Networking Practices and Factors Influencing Participation in Current Diaspora


The basis for a strong diaspora community is its cohesion and constant contact between its members through participation in diaspora events, organizations and groups. Unfortunately only 11% of the Latvian diaspora are members of its organizations, their numbers being especially low among national minorities and youth. The aim of this study is to provide an answer to the question – what would promote a wider participation of the members of diaspora in its life. The largest Latvian diaspora survey to date «The Emigrant Communities of Latvia» reveals that the most common way for Latvians living abroad to get involved in the life of the diaspora is by reading Latvian diaspora news portals, as well as newsletters and blogs of like-minded groups of people from diaspora. Last year, 24% of them have participated in an event for Latvians living abroad. However, 40% of them were not involved in the life of the diaspora in any way. Apart from Internet activities, 35% of Latvians or Latvian citizens living abroad were involved in the life of the Latvian diaspora in at least one way.


The involvement of minority emigrants, especially ethnic Russians, in the life of Latvian diaspora is negligible, thus, it is important to remember emigrants of other nationalities when designing events and to offer activities of interest to them as well. These can be sports events as well as participation in various other informal interest groups (astronomy club, discussion club, etc.) that would not focus on Latvian culture but on activities that could be of interest to people of any nationality.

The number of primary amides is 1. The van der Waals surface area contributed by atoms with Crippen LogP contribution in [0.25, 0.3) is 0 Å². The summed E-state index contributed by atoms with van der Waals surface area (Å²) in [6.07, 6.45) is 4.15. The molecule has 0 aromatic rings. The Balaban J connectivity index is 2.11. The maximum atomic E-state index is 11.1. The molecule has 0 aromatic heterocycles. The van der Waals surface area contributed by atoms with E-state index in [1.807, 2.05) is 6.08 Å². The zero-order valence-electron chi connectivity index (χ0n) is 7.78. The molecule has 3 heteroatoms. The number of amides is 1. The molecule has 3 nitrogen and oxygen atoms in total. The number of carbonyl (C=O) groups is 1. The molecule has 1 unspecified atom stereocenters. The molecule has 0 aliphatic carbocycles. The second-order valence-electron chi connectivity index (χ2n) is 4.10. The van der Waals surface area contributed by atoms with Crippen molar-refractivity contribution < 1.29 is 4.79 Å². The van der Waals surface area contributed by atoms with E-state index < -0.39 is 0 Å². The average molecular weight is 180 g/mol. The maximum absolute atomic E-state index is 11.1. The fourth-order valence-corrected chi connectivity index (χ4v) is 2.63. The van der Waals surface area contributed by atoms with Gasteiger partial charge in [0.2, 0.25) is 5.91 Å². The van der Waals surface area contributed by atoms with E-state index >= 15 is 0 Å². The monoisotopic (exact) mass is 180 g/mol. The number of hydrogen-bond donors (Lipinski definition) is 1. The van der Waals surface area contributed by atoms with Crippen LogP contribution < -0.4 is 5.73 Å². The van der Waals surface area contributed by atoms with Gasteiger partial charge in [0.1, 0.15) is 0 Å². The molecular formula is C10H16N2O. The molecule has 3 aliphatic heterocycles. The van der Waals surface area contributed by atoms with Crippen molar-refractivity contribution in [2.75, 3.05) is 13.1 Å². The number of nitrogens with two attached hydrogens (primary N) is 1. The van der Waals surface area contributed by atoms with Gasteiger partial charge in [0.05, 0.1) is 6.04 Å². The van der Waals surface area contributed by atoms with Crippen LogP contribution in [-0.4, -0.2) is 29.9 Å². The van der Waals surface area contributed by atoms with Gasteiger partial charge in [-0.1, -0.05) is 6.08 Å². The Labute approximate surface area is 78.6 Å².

Representatives of the old diaspora (Latvians in exile and their descendants) are significantly more often involved in both diaspora organizations and events, and often try to promote Latvian related activities in their children and grandchildren. Traditions have been actively maintained by diaspora organizations in the traditional «old» diaspora countries, but there are concerns that, as generations change, they may have become less relevant since the organizations themselves fail to change and adapt to the new circumstances. This study sheds light on the reasons that deter young people from participating in diaspora organizations and activities and suggest ways to make them more attractive to young people.